Siebe Gorman CDBA

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The Siebe Gorman CDBA from three angles

The Clearance Divers Breathing Apparatus (CDBA) is a type of rebreather made by Siebe Gorman in England.

The British Royal Navy used it for many years.[1] It was for underwater work rather than for combat diving. The main oxygen cylinders are on the diver's back. The oxygen cylinders at the front of the diver are for bailout. In its basic mode it was an oxygen rebreather; but some of the cylinders could be replaced by diluent cylinders for nitrox mode (which the Navy called "mixture"), and then the set was sometimes called CDMBA. The Royal Navy was using nitrox from 1944, but did not reveal its nitrox techniques, and in the 1960s and afterwards civilian divers had to retread the same ground and develop nitrox diving independently. In later years it was called DSSCCD from "Diving Set, Self-Contained, Clearance Diver".

Design[edit]

2 types of fullface mask used with the CDBA and UBA and SCBA; the oval type is older.

The CDBA was very popular with the clearance divers. It is comfortable since there is no cylinder on the middle of the back, no bulky buoyancy compensator, and it requires very little weight.[2]

As the rebreather has a single "pendulum" breathing tube, the diver must breathe deeply to avoid carbon dioxide build-up. The counterlung is eight litres.[2] As with all rebreathers, the diver should breathe continuously to keep the gas flowing over the absorbent. Dives on the unit are limited to 90 minutes.[2]

Instead of a weight belt there is a weight pouch at the back, full of lead ball weights 38 mm (1.5 in) in diameter. In an emergency, the diver could pull a line which opened the weight pouch to jettison these weights.

It is intended to be used with a fullface mask with one breathing tube. At first (during World War II and after) a mask with an oval or circular flat window (as seen in images at this link) was used; later the mask with the newer type of rectangular window mostly flat but folded back at the sides was used.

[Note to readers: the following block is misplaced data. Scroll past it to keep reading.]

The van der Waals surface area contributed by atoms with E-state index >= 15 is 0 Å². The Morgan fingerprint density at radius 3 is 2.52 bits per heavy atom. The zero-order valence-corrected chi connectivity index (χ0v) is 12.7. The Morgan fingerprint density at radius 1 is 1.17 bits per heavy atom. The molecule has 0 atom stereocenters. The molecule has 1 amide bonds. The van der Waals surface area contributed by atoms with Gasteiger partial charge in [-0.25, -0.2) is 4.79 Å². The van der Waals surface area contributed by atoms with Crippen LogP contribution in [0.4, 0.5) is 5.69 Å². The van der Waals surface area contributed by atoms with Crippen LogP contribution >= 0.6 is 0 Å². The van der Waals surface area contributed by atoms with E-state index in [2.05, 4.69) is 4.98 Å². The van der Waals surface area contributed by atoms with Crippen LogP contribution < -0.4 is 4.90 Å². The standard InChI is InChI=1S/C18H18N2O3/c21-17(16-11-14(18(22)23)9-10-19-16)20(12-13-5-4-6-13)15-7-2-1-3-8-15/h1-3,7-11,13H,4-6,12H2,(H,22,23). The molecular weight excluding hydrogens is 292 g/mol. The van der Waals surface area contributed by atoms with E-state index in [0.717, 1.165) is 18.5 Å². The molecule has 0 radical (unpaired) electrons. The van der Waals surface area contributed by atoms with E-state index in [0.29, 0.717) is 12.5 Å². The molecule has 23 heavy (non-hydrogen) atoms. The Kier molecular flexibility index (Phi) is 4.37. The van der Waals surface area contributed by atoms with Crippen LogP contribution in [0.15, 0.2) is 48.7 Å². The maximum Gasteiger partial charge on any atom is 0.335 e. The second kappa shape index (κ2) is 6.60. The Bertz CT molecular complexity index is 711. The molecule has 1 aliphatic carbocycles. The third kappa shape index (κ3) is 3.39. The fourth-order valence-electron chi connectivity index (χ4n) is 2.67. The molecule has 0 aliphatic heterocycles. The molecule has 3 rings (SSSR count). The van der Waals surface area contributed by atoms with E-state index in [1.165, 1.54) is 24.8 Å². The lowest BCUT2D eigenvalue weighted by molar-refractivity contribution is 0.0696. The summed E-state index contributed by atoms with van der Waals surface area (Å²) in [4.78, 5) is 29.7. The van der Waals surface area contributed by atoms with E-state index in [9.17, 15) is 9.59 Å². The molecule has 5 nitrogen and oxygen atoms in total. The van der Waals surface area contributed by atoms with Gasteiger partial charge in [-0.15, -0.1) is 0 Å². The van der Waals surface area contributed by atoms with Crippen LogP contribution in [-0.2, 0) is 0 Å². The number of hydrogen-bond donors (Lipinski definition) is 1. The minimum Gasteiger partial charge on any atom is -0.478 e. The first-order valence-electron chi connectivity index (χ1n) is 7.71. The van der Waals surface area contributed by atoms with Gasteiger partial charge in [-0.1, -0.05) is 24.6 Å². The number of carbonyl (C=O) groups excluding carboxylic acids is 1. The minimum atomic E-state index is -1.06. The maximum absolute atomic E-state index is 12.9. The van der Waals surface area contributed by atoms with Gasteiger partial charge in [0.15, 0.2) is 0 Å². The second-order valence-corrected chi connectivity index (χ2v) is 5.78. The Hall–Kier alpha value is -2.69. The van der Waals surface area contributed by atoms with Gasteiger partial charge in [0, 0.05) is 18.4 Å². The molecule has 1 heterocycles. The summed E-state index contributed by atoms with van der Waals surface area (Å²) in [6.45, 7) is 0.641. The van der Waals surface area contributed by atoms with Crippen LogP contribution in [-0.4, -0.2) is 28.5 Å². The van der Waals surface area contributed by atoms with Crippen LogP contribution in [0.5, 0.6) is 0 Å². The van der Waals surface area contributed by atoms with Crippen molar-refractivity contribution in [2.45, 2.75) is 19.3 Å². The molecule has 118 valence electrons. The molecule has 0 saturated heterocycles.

Modes of setting up the CDBA[edit]

For a short dive the set could be used without the back cylinders, using only the front cylinders; this made the set very light and compact and suitable for getting through small holes. Even with the back cylinders the diver is much more compact and streamlined and agile than most recreational open circuit scuba. The front and the back of the harness can unclip from each other at the shoulders. There is no automatic gas control: so safe use of the set relied entirely on training.

Computer-generated image of three frogmen riding a Subskimmer underwater. Their breathing sets are the Siebe Gorman CDBA.

Other similar rebreathers[edit]

British "frogman's" sets used the same shape of counterlung as the CDBA but different cylinders. One type was the "Swimmer Canoeists Breathing Apparatus" (SCBA), which had oxygen cylinders on the back, vertically for better streamlining in swimming, the oxygen connections thinner, and no cylinders on the front, leaving the diver's lower front uncluttered for climbing in and out of small boats. The SCBA gave 90 minutes dive duration with no reserve. In mixture (nitrox or heliox) mode it was called SCMBA. An old photograph seems to show the cylinders (and perhaps also the weights) in a tied or laced canvas casing rather than held on with metal clamps.

Other British frogmen's sets had no back cylinders and one or more big cylinders across the belly: one of these modes was the UBA (Underwater Breathing Apparatus).

Other meanings of those initials[edit]

  • The letters "SCBA" had two other meanings connected to breathing sets:
    • Submerged Chamber Breathing Apparatus (formerly used to aerate submerged air-chambers).
    • Self Contained Breathing Apparatus (its modern meaning, it means industrial breathing sets (usually open-circuit) for use on land): see SCBA.

For other uses of the letters "UBA" see UBA.

See also[edit]

References[edit]

  1. ^ Quick, D. (1970). "A History Of Closed Circuit Oxygen Underwater Breathing Apparatus". Royal Australian Navy, School of Underwater Medicine. RANSUM-1-70. Retrieved 2009-03-20. 
  2. ^ a b c Goble, Steve (2003). "Rebreathers". South Pacific Underwater Medicine Society Journal 33 (2): 98–102. Retrieved 2009-03-20. 

External links[edit]